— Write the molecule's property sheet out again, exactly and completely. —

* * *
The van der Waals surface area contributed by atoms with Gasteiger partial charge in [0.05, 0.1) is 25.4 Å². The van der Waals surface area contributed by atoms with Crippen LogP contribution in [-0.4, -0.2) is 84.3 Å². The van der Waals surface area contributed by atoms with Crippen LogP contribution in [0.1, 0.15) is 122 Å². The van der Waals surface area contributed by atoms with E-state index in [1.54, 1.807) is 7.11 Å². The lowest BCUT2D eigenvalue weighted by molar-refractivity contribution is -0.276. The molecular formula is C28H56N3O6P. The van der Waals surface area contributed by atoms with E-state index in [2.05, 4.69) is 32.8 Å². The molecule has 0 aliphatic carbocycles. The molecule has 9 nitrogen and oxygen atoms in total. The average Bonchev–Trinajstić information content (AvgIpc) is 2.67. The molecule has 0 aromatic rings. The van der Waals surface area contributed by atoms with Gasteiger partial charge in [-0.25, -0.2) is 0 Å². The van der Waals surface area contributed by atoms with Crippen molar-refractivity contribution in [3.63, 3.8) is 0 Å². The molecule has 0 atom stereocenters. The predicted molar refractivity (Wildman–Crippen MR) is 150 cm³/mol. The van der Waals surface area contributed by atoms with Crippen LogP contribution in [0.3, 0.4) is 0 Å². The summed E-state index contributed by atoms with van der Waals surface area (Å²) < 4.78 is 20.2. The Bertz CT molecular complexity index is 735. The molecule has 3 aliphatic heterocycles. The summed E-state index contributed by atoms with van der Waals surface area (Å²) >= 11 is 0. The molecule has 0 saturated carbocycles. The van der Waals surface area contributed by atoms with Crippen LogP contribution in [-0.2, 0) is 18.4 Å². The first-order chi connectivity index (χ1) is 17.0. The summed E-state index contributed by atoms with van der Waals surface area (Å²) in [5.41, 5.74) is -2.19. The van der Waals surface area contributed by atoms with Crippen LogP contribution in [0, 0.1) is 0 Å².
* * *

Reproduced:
The van der Waals surface area contributed by atoms with Gasteiger partial charge in [0.05, 0.1) is 25.4 Å². The van der Waals surface area contributed by atoms with Crippen LogP contribution in [-0.4, -0.2) is 84.3 Å². The van der Waals surface area contributed by atoms with Crippen LogP contribution in [0.1, 0.15) is 122 Å². The van der Waals surface area contributed by atoms with E-state index in [1.54, 1.807) is 7.11 Å². The lowest BCUT2D eigenvalue weighted by molar-refractivity contribution is -0.276. The molecular formula is C28H56N3O6P. The van der Waals surface area contributed by atoms with E-state index in [2.05, 4.69) is 32.8 Å². The molecule has 0 aliphatic carbocycles. The molecule has 9 nitrogen and oxygen atoms in total. The average Bonchev–Trinajstić information content (AvgIpc) is 2.67. The molecule has 0 aromatic rings. The van der Waals surface area contributed by atoms with Gasteiger partial charge in [-0.25, -0.2) is 0 Å². The van der Waals surface area contributed by atoms with Crippen molar-refractivity contribution in [3.63, 3.8) is 0 Å². The molecule has 0 atom stereocenters. The predicted molar refractivity (Wildman–Crippen MR) is 150 cm³/mol. The van der Waals surface area contributed by atoms with Crippen LogP contribution in [0.3, 0.4) is 0 Å². The summed E-state index contributed by atoms with van der Waals surface area (Å²) < 4.78 is 20.2. The Bertz CT molecular complexity index is 735. The molecule has 3 aliphatic heterocycles. The summed E-state index contributed by atoms with van der Waals surface area (Å²) >= 11 is 0. The molecule has 0 saturated carbocycles. The van der Waals surface area contributed by atoms with Crippen LogP contribution in [-0.2, 0) is 18.4 Å². The first-order chi connectivity index (χ1) is 17.0. The summed E-state index contributed by atoms with van der Waals surface area (Å²) in [5.41, 5.74) is -2.19. The van der Waals surface area contributed by atoms with Crippen LogP contribution in [0, 0.1) is 0 Å².